Staff in the Department of Chemistry have expertise which includes all aspects of chemistry: inorganic, medicinal, physical, physical organic, materials, polymers, nanotechnology and analytical. The Department has attracted more than £4.5 million of research income in the last three years.
You will receive a thorough education in advanced aspects of chemistry, but also undertake independent research via a project, guided by a dedicated and experienced supervisor.
Projects are available across a range of topics in chemistry, and may extend into areas of biology, forensics or materials science. Past MRes students have continued to further (PhD) education and to posts in research in industry.
Spotlight on the Materials Chemistry Group
Much of the world-leading research that is conducted in the Department of Chemistry specialises in the design, development, characterisation and application of advanced inorganic and polymeric materials.
Themes being pursued include: the investigation of electrolyte and electrode materials (polymers and ceramics) for clean energy production and storage in novel electrochemical devices; catalysts for the removal of environmental pollutants; the rational tailoring for purpose (and in-depth investigation) of metal organic framework materials, polymers and polymer synthesis, surfaces and interfaces, and composite and hybrid materials computer simulation of materials and molecular dynamics.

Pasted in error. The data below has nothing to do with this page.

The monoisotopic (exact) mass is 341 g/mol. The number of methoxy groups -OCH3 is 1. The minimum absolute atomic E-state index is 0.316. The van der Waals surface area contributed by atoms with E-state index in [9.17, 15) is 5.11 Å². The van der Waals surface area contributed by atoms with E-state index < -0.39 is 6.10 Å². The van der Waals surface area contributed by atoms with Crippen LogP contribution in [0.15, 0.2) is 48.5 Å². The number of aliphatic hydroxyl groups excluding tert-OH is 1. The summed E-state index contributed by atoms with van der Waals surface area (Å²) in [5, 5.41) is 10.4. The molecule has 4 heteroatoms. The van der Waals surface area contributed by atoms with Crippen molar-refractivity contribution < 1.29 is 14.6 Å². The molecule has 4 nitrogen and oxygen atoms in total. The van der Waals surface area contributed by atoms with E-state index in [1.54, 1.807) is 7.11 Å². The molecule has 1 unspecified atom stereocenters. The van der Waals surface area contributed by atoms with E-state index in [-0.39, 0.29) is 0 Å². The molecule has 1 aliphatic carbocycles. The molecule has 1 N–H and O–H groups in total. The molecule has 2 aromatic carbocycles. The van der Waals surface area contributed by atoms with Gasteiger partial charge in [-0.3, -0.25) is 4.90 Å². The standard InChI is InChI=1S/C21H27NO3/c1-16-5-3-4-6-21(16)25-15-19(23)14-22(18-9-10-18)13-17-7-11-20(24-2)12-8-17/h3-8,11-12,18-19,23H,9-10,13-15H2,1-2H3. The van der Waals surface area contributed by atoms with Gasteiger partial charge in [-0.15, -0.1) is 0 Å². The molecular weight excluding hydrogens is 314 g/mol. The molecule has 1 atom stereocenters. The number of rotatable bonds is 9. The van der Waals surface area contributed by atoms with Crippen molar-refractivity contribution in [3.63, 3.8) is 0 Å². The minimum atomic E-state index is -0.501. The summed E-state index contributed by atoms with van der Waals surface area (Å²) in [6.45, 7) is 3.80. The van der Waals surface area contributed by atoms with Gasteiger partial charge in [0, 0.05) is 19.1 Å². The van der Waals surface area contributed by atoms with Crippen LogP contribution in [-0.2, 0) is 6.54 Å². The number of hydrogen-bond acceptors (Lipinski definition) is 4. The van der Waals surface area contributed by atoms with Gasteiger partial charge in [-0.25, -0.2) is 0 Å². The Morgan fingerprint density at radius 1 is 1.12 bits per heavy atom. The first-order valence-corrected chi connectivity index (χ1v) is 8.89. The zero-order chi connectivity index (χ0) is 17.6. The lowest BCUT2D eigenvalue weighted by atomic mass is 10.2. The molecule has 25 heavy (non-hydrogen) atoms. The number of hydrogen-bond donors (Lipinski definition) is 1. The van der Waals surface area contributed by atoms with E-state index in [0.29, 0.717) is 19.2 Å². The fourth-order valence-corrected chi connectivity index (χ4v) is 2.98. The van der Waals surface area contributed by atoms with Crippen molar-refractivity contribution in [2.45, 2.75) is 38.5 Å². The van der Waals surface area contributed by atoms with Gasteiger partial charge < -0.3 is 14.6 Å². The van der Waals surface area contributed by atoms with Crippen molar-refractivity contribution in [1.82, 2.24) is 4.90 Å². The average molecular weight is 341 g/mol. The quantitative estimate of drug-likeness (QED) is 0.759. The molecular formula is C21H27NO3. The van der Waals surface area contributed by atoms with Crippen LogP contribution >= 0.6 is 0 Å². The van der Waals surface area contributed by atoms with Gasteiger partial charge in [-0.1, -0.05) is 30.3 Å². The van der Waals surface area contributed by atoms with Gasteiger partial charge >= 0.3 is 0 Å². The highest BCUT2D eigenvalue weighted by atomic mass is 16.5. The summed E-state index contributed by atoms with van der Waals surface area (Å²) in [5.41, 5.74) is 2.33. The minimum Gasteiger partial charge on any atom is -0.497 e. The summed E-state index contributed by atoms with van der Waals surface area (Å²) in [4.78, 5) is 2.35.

Local facilities include thermal and rheological methods, X-ray crystallography, solid-state electrochemistry and gas flow apparatus for studies of sorption and catalysis. Local, national and international facilities (for example, for neutron scattering and for computational chemistry) are used as necessary. Projects are commonly collaborative with industry and with overseas universities and research centres.
Several members of the Department are also members of the Surrey Materials Institute (SMI), an interdisciplinary research institute fostering collaboration between materials chemists, physicists and engineers.
This qualification can be used to support applications for MRSC and CChem grade memberships of the Royal Society of Chemistry (http://www.rsc.org/
Our Admissions Policy (http://www.surrey.ac.uk/apply/policies/postgraduate-admissions-policy
) provides the basis for admissions practice across the University and gives a framework for how we encourage, consider applications and admit students.
Further information for applicants - http://www.surrey.ac.uk/apply/postgraduate
A minimum 2.2 honours degree (or equivalent) in Chemistry or a related discipline. Selection is based upon a candidate’s application, references and may include an informal interview if required.